Author: Fredrik Backman
Genre: Contemporary Fiction
Publication date: 3rd May 2018
My rating: ★ ★ ★ ★ ☆
“In a large Swedish forest Beartown hides a dark secret . . .
Cut-off from everywhere else it experiences the kind of isolation that tears people apart.
And each year more and more of the town is swallowed by the forest.
Then the town is offered a bright new future.
But it is all put in jeopardy by a single, brutal act.
It divides the town into those who think it should be hushed up and forgotten, and those who’ll risk the future to see justice done.
Who will speak up?
Could you stand by and stay silent?
Or would you risk everything for justice?
Which side would you be on?”
I picked up Beartown on a day where I wanted to read something uplifting from a change to the usual crime. Most readers know Fredrik Backman through his past inspirational and lively stories so I was expecting Beartown to follow a similar story line and structure however I soon learnt that the spirit and atmosphere in this book is different to his usual.
“Anything that grows closely enough to what it loves will eventually share the same roots. We can talk about loss, we can treat it and give it time, but biology still forces us to live according to certain rules: plants that are split down the middle don’t heal, they die.”
An important element that Beartown shares with past books written by Backman is the extraordinary and almost surreal feeling it inflicts on its readers. As I read chapter after chapter I was immediately transported to the setting and felt like a spectator in an intimate scene. There is a very strong sense of community in the small and tight knit town which is supported by its huge following of hockey, particularly in the high school teams. At a first glance Beartown may appear to be a book about a hockey match and a dreadful event that follows, but it quickly becomes clear that hockey lies at the surface of what this book represents as human nature and relationships are at the core of its foundations.
“It’s only a game. It only resolves tiny, insignificant things. Such as who gets validation. Who gets listened to. It allocates power and draws boundaries and turns some people into stars and others into spectators. That’s all.”
Each character in Beartown is unique and fascinating and Backman manages to successfully create a bond between the reader and the characters, just as in his previous books. This produced a very powerful and emotional reading experience and I truly enjoyed getting to know all characters despite their flaws, which is unusual considering that there are so many characters in this book who are all portrayed as damaged, fighting their enemies and conquering their fears.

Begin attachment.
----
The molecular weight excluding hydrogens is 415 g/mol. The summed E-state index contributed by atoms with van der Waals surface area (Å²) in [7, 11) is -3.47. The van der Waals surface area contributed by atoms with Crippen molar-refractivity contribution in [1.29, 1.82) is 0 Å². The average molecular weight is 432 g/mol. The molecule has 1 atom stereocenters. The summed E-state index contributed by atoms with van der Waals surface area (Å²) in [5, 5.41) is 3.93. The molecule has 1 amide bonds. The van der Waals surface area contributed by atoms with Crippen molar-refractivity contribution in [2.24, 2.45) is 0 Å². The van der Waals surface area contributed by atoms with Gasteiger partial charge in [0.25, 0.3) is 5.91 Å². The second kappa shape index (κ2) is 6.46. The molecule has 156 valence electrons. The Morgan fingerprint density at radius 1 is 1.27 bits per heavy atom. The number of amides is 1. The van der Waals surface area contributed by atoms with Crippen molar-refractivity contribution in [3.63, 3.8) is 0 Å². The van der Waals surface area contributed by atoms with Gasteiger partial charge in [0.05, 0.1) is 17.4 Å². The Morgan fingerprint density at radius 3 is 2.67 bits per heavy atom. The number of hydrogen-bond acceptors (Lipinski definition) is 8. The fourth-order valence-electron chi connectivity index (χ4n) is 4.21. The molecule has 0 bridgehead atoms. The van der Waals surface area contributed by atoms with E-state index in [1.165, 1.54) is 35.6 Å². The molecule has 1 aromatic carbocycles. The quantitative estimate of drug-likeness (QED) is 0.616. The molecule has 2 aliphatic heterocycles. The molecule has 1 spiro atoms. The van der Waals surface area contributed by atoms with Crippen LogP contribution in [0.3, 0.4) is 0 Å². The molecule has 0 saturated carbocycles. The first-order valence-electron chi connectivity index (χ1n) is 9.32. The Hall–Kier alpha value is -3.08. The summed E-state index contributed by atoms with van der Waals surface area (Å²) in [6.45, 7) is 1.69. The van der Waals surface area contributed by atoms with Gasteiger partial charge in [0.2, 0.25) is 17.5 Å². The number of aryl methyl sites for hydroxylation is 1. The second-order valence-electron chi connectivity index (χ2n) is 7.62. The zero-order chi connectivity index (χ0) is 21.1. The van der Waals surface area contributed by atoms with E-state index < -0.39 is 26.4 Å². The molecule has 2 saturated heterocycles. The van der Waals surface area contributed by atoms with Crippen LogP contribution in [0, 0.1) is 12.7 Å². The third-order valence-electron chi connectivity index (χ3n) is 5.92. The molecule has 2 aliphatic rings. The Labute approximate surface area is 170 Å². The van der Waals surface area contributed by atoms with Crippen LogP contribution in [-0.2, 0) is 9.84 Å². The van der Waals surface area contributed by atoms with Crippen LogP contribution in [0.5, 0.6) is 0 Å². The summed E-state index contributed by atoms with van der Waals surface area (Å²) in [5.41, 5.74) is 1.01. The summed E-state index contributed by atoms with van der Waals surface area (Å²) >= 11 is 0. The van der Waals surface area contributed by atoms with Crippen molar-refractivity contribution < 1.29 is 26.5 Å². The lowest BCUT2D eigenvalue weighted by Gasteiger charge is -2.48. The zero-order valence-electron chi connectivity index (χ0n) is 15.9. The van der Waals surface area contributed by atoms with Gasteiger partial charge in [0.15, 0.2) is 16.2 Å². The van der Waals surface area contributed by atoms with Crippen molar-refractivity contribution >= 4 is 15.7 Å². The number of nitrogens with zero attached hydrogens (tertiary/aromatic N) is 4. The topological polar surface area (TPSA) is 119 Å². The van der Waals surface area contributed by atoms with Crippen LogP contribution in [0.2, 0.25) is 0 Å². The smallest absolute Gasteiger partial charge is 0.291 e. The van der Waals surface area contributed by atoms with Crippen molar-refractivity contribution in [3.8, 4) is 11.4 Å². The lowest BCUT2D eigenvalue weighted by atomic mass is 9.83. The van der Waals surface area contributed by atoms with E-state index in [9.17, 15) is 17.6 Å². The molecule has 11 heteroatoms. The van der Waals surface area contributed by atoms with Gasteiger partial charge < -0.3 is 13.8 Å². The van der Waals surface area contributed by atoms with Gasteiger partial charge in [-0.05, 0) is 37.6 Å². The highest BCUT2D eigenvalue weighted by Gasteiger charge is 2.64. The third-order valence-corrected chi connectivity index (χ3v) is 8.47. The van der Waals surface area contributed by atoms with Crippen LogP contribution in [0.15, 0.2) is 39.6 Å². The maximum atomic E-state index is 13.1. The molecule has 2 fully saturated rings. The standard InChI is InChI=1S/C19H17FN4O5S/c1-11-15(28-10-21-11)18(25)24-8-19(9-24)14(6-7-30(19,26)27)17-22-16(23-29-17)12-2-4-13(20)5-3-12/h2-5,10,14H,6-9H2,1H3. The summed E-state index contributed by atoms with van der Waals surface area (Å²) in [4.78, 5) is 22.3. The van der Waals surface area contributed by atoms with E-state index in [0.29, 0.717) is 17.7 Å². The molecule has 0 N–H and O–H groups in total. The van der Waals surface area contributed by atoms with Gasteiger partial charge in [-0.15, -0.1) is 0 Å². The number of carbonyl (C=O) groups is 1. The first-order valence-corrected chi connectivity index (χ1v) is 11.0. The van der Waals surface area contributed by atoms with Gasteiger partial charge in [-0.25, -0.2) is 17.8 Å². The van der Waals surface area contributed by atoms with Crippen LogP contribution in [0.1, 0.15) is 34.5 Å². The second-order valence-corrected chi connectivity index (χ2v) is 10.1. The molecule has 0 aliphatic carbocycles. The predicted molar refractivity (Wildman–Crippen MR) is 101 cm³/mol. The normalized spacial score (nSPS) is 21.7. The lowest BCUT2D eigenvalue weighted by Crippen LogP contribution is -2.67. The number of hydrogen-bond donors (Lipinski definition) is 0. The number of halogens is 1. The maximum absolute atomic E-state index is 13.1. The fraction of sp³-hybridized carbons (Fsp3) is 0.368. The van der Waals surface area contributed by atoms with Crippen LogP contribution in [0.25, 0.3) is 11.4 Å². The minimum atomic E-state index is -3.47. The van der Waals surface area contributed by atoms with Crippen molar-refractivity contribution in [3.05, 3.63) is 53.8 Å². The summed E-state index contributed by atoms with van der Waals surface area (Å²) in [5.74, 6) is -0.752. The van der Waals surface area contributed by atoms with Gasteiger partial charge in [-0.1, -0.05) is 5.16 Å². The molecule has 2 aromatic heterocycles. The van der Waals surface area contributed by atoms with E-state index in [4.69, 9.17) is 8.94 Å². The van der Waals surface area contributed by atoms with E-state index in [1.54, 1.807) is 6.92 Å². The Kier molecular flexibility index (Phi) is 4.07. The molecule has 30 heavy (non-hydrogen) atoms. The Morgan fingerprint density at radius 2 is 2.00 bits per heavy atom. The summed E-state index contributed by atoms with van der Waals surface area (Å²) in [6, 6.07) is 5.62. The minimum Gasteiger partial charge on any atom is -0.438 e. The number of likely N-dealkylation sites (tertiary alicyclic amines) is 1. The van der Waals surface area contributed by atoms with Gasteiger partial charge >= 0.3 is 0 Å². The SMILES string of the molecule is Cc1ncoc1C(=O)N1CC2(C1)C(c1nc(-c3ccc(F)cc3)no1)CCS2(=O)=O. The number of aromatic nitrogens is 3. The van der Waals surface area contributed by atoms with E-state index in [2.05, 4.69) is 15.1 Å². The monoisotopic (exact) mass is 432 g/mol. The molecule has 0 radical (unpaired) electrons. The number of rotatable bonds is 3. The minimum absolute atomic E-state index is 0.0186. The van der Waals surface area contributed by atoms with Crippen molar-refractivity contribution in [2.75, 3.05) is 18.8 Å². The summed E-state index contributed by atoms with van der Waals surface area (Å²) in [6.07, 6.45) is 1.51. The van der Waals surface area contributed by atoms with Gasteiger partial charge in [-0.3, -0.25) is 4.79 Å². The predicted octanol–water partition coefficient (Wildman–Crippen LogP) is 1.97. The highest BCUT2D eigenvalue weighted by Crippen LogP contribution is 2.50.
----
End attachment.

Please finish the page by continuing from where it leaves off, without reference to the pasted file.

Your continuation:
“If you are honest, people may deceive you. Be honest anyway.
If you are kind, people may accuse you of selfishness. Be kind anyway.
All the good you do today will be forgotten by others tomorrow. Do good anyway.
What you create, others can destroy. Create anyway.”
Although I really enjoyed delving into each character’s mind, I had some issues with the pace at the beginning of the book. I was almost ready to give it up as it seemed like a very unnecessarily long winded introduction to the hockey team and the match, but I am so glad that I decided to continue until the end. A tragedy occurs at the halfway mark and it is at this turning point where the Backman’s truly brilliant storytelling comes to life as he raises all the important questions that make us see each character in a different light .
“One of all the terrible effects of grief is that we interpret its absence as egotism. It’s impossible to explain what you have to do in order to carry on after a funeral, how to put the pieces of a family back together again, how to live with the jagged edges. So what do you end up asking for? You ask for a good day. One single good day. A few hours of amnesia”
Despite the slow beginning and uneven pace, I still consider Beartown a successful publication which highlights all of Fredrik Backman’s qualities and skills as a writer. The community feel is strong throughout the entire novel despite the hardships that the people of Beartown face and this factor alone is enough to encourage me to recommend this book to readers of all ages and backgrounds. Beartown is a unique and exceptional book that must be celebrated for the masterpiece it is.